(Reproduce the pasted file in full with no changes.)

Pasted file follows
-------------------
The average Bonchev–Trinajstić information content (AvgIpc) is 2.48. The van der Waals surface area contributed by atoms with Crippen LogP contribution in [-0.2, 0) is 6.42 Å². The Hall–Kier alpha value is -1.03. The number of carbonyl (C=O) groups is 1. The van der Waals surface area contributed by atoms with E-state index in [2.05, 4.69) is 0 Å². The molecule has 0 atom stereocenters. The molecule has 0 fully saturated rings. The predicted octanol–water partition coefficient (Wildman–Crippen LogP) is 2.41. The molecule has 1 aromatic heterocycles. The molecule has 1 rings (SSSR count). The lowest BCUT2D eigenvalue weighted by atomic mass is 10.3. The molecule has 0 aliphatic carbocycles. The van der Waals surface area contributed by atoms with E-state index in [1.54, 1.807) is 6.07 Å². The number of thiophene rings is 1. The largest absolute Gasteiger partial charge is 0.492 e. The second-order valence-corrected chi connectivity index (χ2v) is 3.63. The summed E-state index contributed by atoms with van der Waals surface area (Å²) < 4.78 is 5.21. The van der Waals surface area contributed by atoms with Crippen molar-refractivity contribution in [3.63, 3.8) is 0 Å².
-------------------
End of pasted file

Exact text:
The average Bonchev–Trinajstić information content (AvgIpc) is 2.48. The van der Waals surface area contributed by atoms with Crippen LogP contribution in [-0.2, 0) is 6.42 Å². The Hall–Kier alpha value is -1.03. The number of carbonyl (C=O) groups is 1. The van der Waals surface area contributed by atoms with E-state index in [2.05, 4.69) is 0 Å². The molecule has 0 atom stereocenters. The molecule has 0 fully saturated rings. The predicted octanol–water partition coefficient (Wildman–Crippen LogP) is 2.41. The molecule has 1 aromatic heterocycles. The molecule has 1 rings (SSSR count). The lowest BCUT2D eigenvalue weighted by atomic mass is 10.3. The molecule has 0 aliphatic carbocycles. The van der Waals surface area contributed by atoms with E-state index in [1.54, 1.807) is 6.07 Å². The number of thiophene rings is 1. The largest absolute Gasteiger partial charge is 0.492 e. The second-order valence-corrected chi connectivity index (χ2v) is 3.63. The summed E-state index contributed by atoms with van der Waals surface area (Å²) < 4.78 is 5.21. The van der Waals surface area contributed by atoms with Crippen molar-refractivity contribution in [3.63, 3.8) is 0 Å².